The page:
Issue 9 - Article 2

Hope Suspended: Morality, Politics and War in Central Africa

November 1, 1997
James Fennell

James Fennell, formerly Head of the Emergencies Department at CARE, is the Director of Mercurial, a consultancy specialising in complex political emergencies

“…if we publicly say that we were wrong and that moral values exist, and henceforth we shall do what we must to establish and illustrate them, don’t you think that would be the start of hope?”
Albert Camus, 1946.

After the Second World War, universal moral values were seen to be a necessary basis for regulating the conduct of international relations, and were codified in the body of international law. Humanitarian aid policies of most bilateral and multilateral donors were based on upholding these instruments; in particular the provisions of International Humanitarian Law (IHL) (the Geneva Conventions of 1949 and Protocols of 1977) and Refugee Law (the Refugee Convention of 1951 and Protocols of 1967).

The evidence of the Great Lakes tragedy seems to suggest that in recent years there has been a fundamental shift away from ‘establishing and illustrating’ universal moral values towards reaching pragmatic, though often morally suspect, ‘durable solutions’. Over the past three years almost all interested parties have consistently shied away from upholding international law in the face of strategic and economic realities. This article argues that the demise of universal moral values as a basis for aid policy is diminishing our humanity, and has opened the door to barbarity.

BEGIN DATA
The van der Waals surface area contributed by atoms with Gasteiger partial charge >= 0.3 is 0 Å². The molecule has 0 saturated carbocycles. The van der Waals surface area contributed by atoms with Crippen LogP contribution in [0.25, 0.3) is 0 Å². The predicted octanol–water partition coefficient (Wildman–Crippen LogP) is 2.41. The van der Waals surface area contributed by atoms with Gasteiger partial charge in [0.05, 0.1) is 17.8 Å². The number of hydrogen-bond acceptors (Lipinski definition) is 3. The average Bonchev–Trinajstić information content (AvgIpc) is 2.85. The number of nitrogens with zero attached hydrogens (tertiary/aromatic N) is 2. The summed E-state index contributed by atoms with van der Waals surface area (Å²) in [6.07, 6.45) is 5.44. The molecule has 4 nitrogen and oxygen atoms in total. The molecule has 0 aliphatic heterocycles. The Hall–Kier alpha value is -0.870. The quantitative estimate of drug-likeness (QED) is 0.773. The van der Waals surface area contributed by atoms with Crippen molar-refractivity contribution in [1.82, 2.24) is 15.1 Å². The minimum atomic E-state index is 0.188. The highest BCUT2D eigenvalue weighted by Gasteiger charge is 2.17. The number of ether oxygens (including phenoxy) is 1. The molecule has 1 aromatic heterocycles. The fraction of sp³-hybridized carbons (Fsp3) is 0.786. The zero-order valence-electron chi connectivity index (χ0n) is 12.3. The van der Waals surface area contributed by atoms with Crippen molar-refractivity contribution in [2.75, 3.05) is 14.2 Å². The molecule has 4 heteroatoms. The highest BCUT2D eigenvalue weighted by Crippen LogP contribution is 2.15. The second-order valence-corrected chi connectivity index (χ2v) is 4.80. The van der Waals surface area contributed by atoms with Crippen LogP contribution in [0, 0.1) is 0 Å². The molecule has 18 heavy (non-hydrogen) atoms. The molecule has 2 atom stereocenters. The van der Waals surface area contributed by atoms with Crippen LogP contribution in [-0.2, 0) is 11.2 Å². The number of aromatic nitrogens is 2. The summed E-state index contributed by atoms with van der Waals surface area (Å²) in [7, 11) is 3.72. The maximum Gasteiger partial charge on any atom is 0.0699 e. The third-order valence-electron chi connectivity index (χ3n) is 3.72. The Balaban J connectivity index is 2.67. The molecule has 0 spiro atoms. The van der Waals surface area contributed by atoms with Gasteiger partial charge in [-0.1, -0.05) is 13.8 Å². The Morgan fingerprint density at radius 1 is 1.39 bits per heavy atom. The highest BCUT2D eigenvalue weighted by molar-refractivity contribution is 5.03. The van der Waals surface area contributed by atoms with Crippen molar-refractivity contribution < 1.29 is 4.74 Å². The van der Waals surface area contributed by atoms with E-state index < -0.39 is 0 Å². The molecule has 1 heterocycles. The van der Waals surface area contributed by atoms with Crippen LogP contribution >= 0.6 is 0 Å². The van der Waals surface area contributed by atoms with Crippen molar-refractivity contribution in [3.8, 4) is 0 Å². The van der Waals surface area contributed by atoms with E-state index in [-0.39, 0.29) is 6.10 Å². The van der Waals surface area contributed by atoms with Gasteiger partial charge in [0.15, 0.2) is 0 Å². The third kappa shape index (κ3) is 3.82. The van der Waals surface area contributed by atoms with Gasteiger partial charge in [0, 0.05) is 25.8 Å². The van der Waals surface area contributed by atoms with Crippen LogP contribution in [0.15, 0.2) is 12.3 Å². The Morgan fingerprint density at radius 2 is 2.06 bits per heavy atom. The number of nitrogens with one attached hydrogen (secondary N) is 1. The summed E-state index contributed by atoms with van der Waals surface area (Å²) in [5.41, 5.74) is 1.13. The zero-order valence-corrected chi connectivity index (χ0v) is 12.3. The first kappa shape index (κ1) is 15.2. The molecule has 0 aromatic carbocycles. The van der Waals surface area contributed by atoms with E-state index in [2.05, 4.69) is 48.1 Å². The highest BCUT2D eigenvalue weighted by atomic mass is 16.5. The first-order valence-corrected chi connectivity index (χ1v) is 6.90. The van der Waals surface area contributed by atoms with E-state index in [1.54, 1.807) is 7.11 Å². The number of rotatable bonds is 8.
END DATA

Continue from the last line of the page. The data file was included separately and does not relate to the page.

Failure to enforce IHL during the Genocide in Rwanda

During the Rwandan Genocide, from April-July 1994, nearly a million people were systematically murdered. It is not the intention of this paper to discuss this crime against humanity in detail, suffice it to say that genocide was the most heinous of crimes committed in the region, and that the prosecution and punishment of the perpetrators remains an outstanding and urgent priority for international action.

The first indication that adherence to IHL would become a consistent victim of the Great Lakes crisis was the UN Security Council’s withdrawal of most of the UNAMIR peace-keepers at the height of the violence. It was only the military invasion by the Tutsi-dominated, Rwandese Patriotic Front (RPF), which finally brought the killing to an end; in the eyes of many observers, the stark contrast between the efficiency of this ‘African solution’ and the paralysis of the United Nations, vested unilateral military intervention with considerable credibility.

Responding to the RPF’s early signs of adherence to the provisions of the Arusha Accords and respect for IHL – including promises of moves towards a broad-based transitional Government and an end to racist politics – and signs that the quality of humanitarian access was certainly greater on their side, western governments acknowledged the scale of the massacres inside Rwanda and considerable political and military support was directed towards the Tutsi-dominated government.

International law is abandoned in the refugee camps 1994–96